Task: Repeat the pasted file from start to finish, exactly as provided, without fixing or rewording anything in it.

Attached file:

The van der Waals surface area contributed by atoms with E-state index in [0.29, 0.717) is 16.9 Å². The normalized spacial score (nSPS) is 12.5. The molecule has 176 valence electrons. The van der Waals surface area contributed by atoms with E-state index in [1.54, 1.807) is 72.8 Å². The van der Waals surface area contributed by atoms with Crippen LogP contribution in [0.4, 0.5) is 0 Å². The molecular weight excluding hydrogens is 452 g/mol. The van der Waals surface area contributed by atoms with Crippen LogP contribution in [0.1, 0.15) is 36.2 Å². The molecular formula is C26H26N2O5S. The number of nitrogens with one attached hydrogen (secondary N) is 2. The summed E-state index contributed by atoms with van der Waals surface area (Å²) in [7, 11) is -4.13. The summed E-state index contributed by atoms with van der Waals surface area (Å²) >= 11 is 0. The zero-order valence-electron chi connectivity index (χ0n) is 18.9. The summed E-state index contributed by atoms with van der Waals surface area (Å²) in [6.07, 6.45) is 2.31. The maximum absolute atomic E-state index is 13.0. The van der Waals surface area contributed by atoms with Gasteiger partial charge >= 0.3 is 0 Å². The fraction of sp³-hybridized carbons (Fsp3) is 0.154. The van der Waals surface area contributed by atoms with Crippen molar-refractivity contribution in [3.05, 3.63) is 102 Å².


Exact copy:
The van der Waals surface area contributed by atoms with E-state index in [0.29, 0.717) is 16.9 Å². The normalized spacial score (nSPS) is 12.5. The molecule has 176 valence electrons. The van der Waals surface area contributed by atoms with E-state index in [1.54, 1.807) is 72.8 Å². The van der Waals surface area contributed by atoms with Crippen LogP contribution in [0.4, 0.5) is 0 Å². The molecular weight excluding hydrogens is 452 g/mol. The van der Waals surface area contributed by atoms with Crippen LogP contribution in [0.1, 0.15) is 36.2 Å². The molecular formula is C26H26N2O5S. The number of nitrogens with one attached hydrogen (secondary N) is 2. The summed E-state index contributed by atoms with van der Waals surface area (Å²) in [7, 11) is -4.13. The summed E-state index contributed by atoms with van der Waals surface area (Å²) >= 11 is 0. The zero-order valence-electron chi connectivity index (χ0n) is 18.9. The summed E-state index contributed by atoms with van der Waals surface area (Å²) in [6.07, 6.45) is 2.31. The maximum absolute atomic E-state index is 13.0. The van der Waals surface area contributed by atoms with Gasteiger partial charge >= 0.3 is 0 Å². The fraction of sp³-hybridized carbons (Fsp3) is 0.154. The van der Waals surface area contributed by atoms with Crippen molar-refractivity contribution in [3.05, 3.63) is 102 Å².